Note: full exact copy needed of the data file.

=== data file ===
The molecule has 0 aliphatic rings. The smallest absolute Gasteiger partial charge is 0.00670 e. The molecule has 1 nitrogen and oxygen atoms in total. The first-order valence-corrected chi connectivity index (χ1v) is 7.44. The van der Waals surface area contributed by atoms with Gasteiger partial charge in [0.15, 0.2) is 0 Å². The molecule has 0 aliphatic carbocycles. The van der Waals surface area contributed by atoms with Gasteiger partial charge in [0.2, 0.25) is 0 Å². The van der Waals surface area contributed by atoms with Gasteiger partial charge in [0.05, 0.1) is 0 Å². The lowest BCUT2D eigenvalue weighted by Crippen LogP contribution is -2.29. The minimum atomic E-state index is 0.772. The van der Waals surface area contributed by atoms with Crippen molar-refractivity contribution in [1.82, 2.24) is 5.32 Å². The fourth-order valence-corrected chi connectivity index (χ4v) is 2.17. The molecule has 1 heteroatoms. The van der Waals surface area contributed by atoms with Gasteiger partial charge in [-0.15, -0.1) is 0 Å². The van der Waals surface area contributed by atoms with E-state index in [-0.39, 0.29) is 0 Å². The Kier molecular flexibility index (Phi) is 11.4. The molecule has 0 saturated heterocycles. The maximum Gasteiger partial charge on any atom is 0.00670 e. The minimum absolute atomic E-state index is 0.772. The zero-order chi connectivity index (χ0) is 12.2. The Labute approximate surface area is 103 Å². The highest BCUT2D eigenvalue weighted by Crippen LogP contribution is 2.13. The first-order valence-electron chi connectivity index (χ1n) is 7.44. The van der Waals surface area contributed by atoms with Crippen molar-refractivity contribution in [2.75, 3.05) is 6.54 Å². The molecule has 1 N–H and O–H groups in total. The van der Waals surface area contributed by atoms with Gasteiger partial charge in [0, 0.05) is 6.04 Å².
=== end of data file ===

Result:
The molecule has 0 aliphatic rings. The smallest absolute Gasteiger partial charge is 0.00670 e. The molecule has 1 nitrogen and oxygen atoms in total. The first-order valence-corrected chi connectivity index (χ1v) is 7.44. The van der Waals surface area contributed by atoms with Gasteiger partial charge in [0.15, 0.2) is 0 Å². The molecule has 0 aliphatic carbocycles. The van der Waals surface area contributed by atoms with Gasteiger partial charge in [0.2, 0.25) is 0 Å². The van der Waals surface area contributed by atoms with Gasteiger partial charge in [0.05, 0.1) is 0 Å². The lowest BCUT2D eigenvalue weighted by Crippen LogP contribution is -2.29. The minimum atomic E-state index is 0.772. The van der Waals surface area contributed by atoms with Crippen molar-refractivity contribution in [1.82, 2.24) is 5.32 Å². The fourth-order valence-corrected chi connectivity index (χ4v) is 2.17. The molecule has 1 heteroatoms. The van der Waals surface area contributed by atoms with Gasteiger partial charge in [-0.15, -0.1) is 0 Å². The van der Waals surface area contributed by atoms with E-state index in [-0.39, 0.29) is 0 Å². The Kier molecular flexibility index (Phi) is 11.4. The molecule has 0 saturated heterocycles. The maximum Gasteiger partial charge on any atom is 0.00670 e. The minimum absolute atomic E-state index is 0.772. The zero-order chi connectivity index (χ0) is 12.2. The Labute approximate surface area is 103 Å². The highest BCUT2D eigenvalue weighted by Crippen LogP contribution is 2.13. The first-order valence-electron chi connectivity index (χ1n) is 7.44. The van der Waals surface area contributed by atoms with Crippen molar-refractivity contribution in [2.75, 3.05) is 6.54 Å². The molecule has 1 N–H and O–H groups in total. The van der Waals surface area contributed by atoms with Gasteiger partial charge in [0, 0.05) is 6.04 Å².